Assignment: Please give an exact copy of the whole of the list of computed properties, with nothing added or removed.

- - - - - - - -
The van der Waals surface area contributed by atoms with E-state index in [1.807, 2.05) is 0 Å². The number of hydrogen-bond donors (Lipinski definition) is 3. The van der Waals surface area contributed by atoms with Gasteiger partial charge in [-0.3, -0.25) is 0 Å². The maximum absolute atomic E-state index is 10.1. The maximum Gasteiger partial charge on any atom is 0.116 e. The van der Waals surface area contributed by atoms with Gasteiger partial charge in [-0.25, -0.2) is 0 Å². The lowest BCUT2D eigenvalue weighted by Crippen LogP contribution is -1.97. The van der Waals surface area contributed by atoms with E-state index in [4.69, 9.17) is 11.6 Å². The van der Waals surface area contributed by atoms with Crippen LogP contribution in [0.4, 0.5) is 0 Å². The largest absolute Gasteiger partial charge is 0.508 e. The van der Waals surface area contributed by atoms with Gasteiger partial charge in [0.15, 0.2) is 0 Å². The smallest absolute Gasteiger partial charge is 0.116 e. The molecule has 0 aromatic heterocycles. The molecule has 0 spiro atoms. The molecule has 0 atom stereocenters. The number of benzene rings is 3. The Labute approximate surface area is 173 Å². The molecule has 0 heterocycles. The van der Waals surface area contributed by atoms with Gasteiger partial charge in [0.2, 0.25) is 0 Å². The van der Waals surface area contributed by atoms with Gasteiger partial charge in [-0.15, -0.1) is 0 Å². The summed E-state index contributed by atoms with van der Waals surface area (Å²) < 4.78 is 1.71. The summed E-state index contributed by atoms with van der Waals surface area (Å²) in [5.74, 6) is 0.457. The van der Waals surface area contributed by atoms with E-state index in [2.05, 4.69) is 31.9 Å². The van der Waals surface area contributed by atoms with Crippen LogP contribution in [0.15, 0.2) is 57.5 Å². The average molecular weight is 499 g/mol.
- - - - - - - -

The van der Waals surface area contributed by atoms with E-state index in [1.807, 2.05) is 0 Å². The number of hydrogen-bond donors (Lipinski definition) is 3. The van der Waals surface area contributed by atoms with Gasteiger partial charge in [-0.3, -0.25) is 0 Å². The maximum absolute atomic E-state index is 10.1. The maximum Gasteiger partial charge on any atom is 0.116 e. The van der Waals surface area contributed by atoms with Gasteiger partial charge in [-0.25, -0.2) is 0 Å². The lowest BCUT2D eigenvalue weighted by Crippen LogP contribution is -1.97. The van der Waals surface area contributed by atoms with E-state index in [4.69, 9.17) is 11.6 Å². The van der Waals surface area contributed by atoms with Crippen LogP contribution in [0.4, 0.5) is 0 Å². The largest absolute Gasteiger partial charge is 0.508 e. The van der Waals surface area contributed by atoms with Gasteiger partial charge in [0.15, 0.2) is 0 Å². The smallest absolute Gasteiger partial charge is 0.116 e. The molecule has 0 aromatic heterocycles. The molecule has 0 spiro atoms. The molecule has 0 atom stereocenters. The number of benzene rings is 3. The Labute approximate surface area is 173 Å². The molecule has 0 heterocycles. The van der Waals surface area contributed by atoms with Gasteiger partial charge in [0.2, 0.25) is 0 Å². The van der Waals surface area contributed by atoms with Gasteiger partial charge in [-0.15, -0.1) is 0 Å². The summed E-state index contributed by atoms with van der Waals surface area (Å²) < 4.78 is 1.71. The summed E-state index contributed by atoms with van der Waals surface area (Å²) in [5.74, 6) is 0.457. The van der Waals surface area contributed by atoms with E-state index in [2.05, 4.69) is 31.9 Å². The van der Waals surface area contributed by atoms with Crippen LogP contribution in [0.15, 0.2) is 57.5 Å². The average molecular weight is 499 g/mol.